The Teapot, 2 planets and the galaxy’s center

Every year in August – from either the Northern or Southern Hemisphere – you can look in the evening hours toward the center of our Milky Way galaxy. It’s located in the direction of the constellation Sagittarius the Archer, which happens to contain a famous asterism – or noticeable pattern of stars – called the Teapot. In 2020, there are two bright planets in this same direction in space. Jupiter is brighter than any star. Saturn is fainter than Jupiter, but still as bright as the brightest stars.

In 2020, the Teapot is found to the west of Jupiter and Saturn.

If you’re blessed with a dark sky, finding them all will be easy. In a dark sky, you’ll see a broad boulevard of stars – the edgewise view into our own Milky Way galaxy – which broadens and brightens in the direction of the Teapot and the planets. From the Northern Hemisphere, you’ll be looking south around mid-to-late evening for Jupiter, Saturn and the Teapot. From the Southern Hemisphere, look closer to overhead.

Don’t know the planets and don’t have a dark sky? The chart below via AstroBob expands the view to include the constellation Scorpius, which is to the west of the Teapot. This pattern is relatively bright and easy to spot for its curved Scorpion’s Tail.

Star chart with Sagittarius on left and Scorpius on right and yellow dot labeled 3 Sgr showing the center of the galaxy.
Sagittarius the Archer – and its Teapot asterism – is next door to Scorpius on the sky’s dome. From the Northern Hemisphere, look southward on August and September evenings. From the Southern Hemisphere, look generally overhead or northward, higher in the sky, and turn this chart upside down. Chart via AstroBob.

We can’t really see into the center of our Milky Way galaxy, which lies some 26,000 light-years away. The galactic center is heavily veiled by intervening stars, star clusters and nebulae (vast clouds of gas and dust). But – when we look toward the constellation Sagittarius – we are gazing toward the galactic center in space.

If your sky is dark enough, this direction in space is a sight to behold!

The Teapot asterism makes up the western half of the constellation Sagittarius the Archer. Modern eyes have an easier time envisioning a teapot than an Archer with a drawn bow. See the sky chart of Sagittarius below.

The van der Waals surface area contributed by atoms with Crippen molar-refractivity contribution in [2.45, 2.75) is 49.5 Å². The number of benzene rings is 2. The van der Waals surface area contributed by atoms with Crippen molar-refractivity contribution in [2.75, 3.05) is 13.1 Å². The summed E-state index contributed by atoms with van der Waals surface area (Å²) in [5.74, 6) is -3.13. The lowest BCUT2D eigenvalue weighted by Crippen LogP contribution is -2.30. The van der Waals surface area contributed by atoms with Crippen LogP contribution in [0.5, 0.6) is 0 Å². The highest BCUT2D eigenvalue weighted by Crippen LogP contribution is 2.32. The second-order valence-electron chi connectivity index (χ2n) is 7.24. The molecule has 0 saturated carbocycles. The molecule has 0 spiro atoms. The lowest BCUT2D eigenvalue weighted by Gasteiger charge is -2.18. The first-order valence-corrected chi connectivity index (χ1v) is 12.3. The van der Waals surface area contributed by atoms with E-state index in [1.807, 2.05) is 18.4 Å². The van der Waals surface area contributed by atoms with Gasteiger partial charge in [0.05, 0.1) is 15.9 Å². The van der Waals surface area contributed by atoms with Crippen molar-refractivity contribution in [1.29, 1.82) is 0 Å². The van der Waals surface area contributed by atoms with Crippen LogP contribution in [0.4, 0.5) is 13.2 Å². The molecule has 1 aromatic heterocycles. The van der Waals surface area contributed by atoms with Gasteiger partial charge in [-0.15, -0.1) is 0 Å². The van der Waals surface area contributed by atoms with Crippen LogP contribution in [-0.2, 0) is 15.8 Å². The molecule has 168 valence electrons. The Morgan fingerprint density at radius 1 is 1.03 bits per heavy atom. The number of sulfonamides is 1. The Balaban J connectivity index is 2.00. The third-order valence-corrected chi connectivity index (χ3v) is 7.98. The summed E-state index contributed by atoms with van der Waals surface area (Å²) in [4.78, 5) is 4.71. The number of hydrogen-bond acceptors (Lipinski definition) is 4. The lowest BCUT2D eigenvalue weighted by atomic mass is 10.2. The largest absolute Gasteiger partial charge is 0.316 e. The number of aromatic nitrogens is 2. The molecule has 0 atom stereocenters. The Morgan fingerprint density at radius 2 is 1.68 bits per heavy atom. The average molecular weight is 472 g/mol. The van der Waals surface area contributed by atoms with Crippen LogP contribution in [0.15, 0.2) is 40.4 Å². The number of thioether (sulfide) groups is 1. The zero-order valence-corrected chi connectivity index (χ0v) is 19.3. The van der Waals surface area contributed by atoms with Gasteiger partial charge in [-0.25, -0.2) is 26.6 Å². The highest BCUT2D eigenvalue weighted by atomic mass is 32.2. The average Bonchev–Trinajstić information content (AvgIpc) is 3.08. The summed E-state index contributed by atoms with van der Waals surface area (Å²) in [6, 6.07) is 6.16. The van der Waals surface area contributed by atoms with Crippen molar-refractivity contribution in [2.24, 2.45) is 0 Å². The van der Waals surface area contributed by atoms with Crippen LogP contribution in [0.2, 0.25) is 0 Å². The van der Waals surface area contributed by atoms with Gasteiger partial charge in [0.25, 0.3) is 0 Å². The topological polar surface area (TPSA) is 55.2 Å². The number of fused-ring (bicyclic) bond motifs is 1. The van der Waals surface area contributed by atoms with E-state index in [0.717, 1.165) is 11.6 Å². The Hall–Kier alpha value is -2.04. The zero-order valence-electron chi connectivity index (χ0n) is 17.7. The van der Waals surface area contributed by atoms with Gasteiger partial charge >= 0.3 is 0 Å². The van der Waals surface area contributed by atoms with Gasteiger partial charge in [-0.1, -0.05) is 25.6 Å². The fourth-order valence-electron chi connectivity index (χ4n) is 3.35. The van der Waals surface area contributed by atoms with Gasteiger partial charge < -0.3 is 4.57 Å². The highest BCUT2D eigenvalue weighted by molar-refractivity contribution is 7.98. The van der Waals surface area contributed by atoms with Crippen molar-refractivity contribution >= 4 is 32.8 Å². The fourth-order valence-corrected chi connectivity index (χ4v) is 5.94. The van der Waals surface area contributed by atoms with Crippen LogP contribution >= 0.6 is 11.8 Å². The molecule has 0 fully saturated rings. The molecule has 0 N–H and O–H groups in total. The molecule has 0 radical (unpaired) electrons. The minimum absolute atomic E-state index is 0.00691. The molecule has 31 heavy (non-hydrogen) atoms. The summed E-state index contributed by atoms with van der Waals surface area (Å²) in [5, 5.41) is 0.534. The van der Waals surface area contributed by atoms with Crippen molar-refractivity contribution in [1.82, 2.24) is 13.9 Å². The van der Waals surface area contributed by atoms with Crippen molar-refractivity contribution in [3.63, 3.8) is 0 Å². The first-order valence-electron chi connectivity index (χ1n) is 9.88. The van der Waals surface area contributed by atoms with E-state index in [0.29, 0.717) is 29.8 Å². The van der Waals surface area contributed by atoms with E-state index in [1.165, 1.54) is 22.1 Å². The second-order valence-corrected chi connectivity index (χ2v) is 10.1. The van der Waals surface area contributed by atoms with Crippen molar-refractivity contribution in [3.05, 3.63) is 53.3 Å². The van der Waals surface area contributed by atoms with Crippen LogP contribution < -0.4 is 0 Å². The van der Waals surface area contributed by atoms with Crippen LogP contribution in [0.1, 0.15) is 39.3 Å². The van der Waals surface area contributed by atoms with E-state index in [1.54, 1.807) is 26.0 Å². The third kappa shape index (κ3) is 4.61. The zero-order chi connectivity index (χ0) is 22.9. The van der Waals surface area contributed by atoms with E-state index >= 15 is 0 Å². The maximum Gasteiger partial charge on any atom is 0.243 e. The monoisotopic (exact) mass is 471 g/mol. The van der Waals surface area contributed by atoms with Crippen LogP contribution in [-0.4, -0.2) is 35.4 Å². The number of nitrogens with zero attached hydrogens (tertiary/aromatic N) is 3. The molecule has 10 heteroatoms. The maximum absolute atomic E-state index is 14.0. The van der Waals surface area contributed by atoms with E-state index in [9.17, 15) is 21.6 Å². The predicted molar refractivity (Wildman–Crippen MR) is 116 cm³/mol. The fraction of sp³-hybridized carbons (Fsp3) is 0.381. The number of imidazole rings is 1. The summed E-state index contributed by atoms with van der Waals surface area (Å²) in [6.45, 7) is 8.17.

Star chart with stars in black on white and Teapot asterism outlined.
View larger. | The constellation Sagittarius, with the Teapot asterism outlined in green.

From temperate latitudes in the Northern Hemisphere, it’s pretty easy to make out the Summer Triangle asterism rather high in the eastern sky at nightfall. This huge star formation consists of three brilliant stars – Vega, Deneb and Altair – and can often withstand the glare of the full moon or light-polluted city. If you are otherwise lost on some starry night but can find the Summer Triangle, let this signpost star formation escort you to the Teapot …

Panorama of fuzzy band across black sky with constellation and asterism marked.
View larger. | Great rift of Milky Way passes through the constellation Cassiopeia and the Summer Triangle asterism. Draw an imaginary line from Deneb through Altair, going about twice the Deneb-Altair distance, to star-hop to the Teapot of Sagittarius.
Teapot asterim and nearby binocular objects
The Sagittarius Teapot and the surrounding rich Milky Way are highest in the south right after dark in late August. The brightest puff of the summer Milky Way seems to rise like steam from the Teapot’s spout. All of the labeled objects here are good binocular targets under a dark sky. Image via Alan MacRobert and Sky & Telescope’s Sky at a Glance.

Bottom line: Try finding the Teapot asterism in the constellation Sagittarius the Archer. The center of our Milky Way galaxy is located in this direction of space. In 2020, you’ll also find two planets here, Jupiter and Saturn.

Read more: Sagittarius? Here’s your constellation

August 19, 2020

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Bruce McClure

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